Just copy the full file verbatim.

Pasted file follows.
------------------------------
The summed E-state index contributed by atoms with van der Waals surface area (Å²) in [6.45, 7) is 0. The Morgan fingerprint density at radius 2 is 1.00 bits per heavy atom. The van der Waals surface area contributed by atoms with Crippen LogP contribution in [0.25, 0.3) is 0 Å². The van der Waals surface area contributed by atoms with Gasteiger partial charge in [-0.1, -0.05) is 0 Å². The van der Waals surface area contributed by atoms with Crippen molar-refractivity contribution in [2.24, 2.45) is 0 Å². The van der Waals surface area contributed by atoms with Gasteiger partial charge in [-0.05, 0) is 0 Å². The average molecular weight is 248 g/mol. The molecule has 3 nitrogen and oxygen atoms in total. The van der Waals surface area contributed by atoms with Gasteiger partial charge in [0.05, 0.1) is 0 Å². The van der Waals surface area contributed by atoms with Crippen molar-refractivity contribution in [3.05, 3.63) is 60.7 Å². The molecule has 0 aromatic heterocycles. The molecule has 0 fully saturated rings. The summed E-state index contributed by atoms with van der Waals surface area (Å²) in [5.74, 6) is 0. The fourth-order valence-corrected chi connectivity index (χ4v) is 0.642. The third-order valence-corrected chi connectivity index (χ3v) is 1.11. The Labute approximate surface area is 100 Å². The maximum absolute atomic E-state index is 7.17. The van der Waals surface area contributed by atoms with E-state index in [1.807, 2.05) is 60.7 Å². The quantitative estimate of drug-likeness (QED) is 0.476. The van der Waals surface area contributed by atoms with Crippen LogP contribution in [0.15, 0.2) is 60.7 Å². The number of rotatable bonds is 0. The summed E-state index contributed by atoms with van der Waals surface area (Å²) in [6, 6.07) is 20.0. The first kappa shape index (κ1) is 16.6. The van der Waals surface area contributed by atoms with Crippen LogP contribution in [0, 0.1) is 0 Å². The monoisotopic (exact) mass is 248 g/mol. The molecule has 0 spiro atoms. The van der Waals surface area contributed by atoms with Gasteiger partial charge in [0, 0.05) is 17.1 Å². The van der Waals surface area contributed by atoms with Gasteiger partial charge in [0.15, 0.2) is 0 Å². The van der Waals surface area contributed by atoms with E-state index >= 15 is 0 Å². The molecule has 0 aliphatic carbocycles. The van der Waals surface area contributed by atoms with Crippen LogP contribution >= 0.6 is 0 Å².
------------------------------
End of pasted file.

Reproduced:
The summed E-state index contributed by atoms with van der Waals surface area (Å²) in [6.45, 7) is 0. The Morgan fingerprint density at radius 2 is 1.00 bits per heavy atom. The van der Waals surface area contributed by atoms with Crippen LogP contribution in [0.25, 0.3) is 0 Å². The van der Waals surface area contributed by atoms with Gasteiger partial charge in [-0.1, -0.05) is 0 Å². The van der Waals surface area contributed by atoms with Crippen molar-refractivity contribution in [2.24, 2.45) is 0 Å². The van der Waals surface area contributed by atoms with Gasteiger partial charge in [-0.05, 0) is 0 Å². The average molecular weight is 248 g/mol. The molecule has 3 nitrogen and oxygen atoms in total. The van der Waals surface area contributed by atoms with Gasteiger partial charge in [0.05, 0.1) is 0 Å². The van der Waals surface area contributed by atoms with Crippen molar-refractivity contribution in [3.05, 3.63) is 60.7 Å². The molecule has 0 aromatic heterocycles. The molecule has 0 fully saturated rings. The summed E-state index contributed by atoms with van der Waals surface area (Å²) in [5.74, 6) is 0. The fourth-order valence-corrected chi connectivity index (χ4v) is 0.642. The third-order valence-corrected chi connectivity index (χ3v) is 1.11. The Labute approximate surface area is 100 Å². The maximum absolute atomic E-state index is 7.17. The van der Waals surface area contributed by atoms with E-state index in [1.807, 2.05) is 60.7 Å². The quantitative estimate of drug-likeness (QED) is 0.476. The van der Waals surface area contributed by atoms with Crippen LogP contribution in [0.15, 0.2) is 60.7 Å². The number of rotatable bonds is 0. The summed E-state index contributed by atoms with van der Waals surface area (Å²) in [6, 6.07) is 20.0. The first kappa shape index (κ1) is 16.6. The van der Waals surface area contributed by atoms with Crippen LogP contribution in [0, 0.1) is 0 Å². The monoisotopic (exact) mass is 248 g/mol. The molecule has 0 spiro atoms. The van der Waals surface area contributed by atoms with Gasteiger partial charge in [0, 0.05) is 17.1 Å². The van der Waals surface area contributed by atoms with Gasteiger partial charge in [0.15, 0.2) is 0 Å². The van der Waals surface area contributed by atoms with E-state index >= 15 is 0 Å². The molecule has 0 aliphatic carbocycles. The van der Waals surface area contributed by atoms with Crippen LogP contribution >= 0.6 is 0 Å².